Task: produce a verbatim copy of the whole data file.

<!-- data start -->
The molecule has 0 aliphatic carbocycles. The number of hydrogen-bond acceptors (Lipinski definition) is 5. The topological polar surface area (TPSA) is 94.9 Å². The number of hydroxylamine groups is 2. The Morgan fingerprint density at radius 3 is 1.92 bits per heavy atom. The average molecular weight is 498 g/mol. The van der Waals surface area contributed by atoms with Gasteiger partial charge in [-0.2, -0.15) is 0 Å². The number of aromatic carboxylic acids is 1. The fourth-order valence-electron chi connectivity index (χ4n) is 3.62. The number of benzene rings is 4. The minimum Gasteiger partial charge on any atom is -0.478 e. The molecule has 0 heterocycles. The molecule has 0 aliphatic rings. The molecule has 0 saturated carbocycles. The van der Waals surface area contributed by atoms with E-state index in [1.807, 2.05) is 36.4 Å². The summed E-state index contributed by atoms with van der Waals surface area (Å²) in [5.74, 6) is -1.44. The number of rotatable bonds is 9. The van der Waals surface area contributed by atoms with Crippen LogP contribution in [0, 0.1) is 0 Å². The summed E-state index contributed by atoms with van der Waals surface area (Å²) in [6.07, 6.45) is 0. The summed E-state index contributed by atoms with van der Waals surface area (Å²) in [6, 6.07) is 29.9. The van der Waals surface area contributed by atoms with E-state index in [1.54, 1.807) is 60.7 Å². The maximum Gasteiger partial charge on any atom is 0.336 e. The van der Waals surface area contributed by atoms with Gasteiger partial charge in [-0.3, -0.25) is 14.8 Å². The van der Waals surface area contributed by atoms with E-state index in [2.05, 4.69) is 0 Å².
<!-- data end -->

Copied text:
The molecule has 0 aliphatic carbocycles. The number of hydrogen-bond acceptors (Lipinski definition) is 5. The topological polar surface area (TPSA) is 94.9 Å². The number of hydroxylamine groups is 2. The Morgan fingerprint density at radius 3 is 1.92 bits per heavy atom. The average molecular weight is 498 g/mol. The van der Waals surface area contributed by atoms with Gasteiger partial charge in [-0.2, -0.15) is 0 Å². The number of aromatic carboxylic acids is 1. The fourth-order valence-electron chi connectivity index (χ4n) is 3.62. The number of benzene rings is 4. The minimum Gasteiger partial charge on any atom is -0.478 e. The molecule has 0 heterocycles. The molecule has 0 aliphatic rings. The molecule has 0 saturated carbocycles. The van der Waals surface area contributed by atoms with E-state index in [1.807, 2.05) is 36.4 Å². The summed E-state index contributed by atoms with van der Waals surface area (Å²) in [5.74, 6) is -1.44. The number of rotatable bonds is 9. The van der Waals surface area contributed by atoms with Crippen LogP contribution in [0, 0.1) is 0 Å². The summed E-state index contributed by atoms with van der Waals surface area (Å²) in [6.07, 6.45) is 0. The summed E-state index contributed by atoms with van der Waals surface area (Å²) in [6, 6.07) is 29.9. The van der Waals surface area contributed by atoms with E-state index in [1.54, 1.807) is 60.7 Å². The maximum Gasteiger partial charge on any atom is 0.336 e. The van der Waals surface area contributed by atoms with Gasteiger partial charge in [-0.3, -0.25) is 14.8 Å². The van der Waals surface area contributed by atoms with E-state index in [2.05, 4.69) is 0 Å².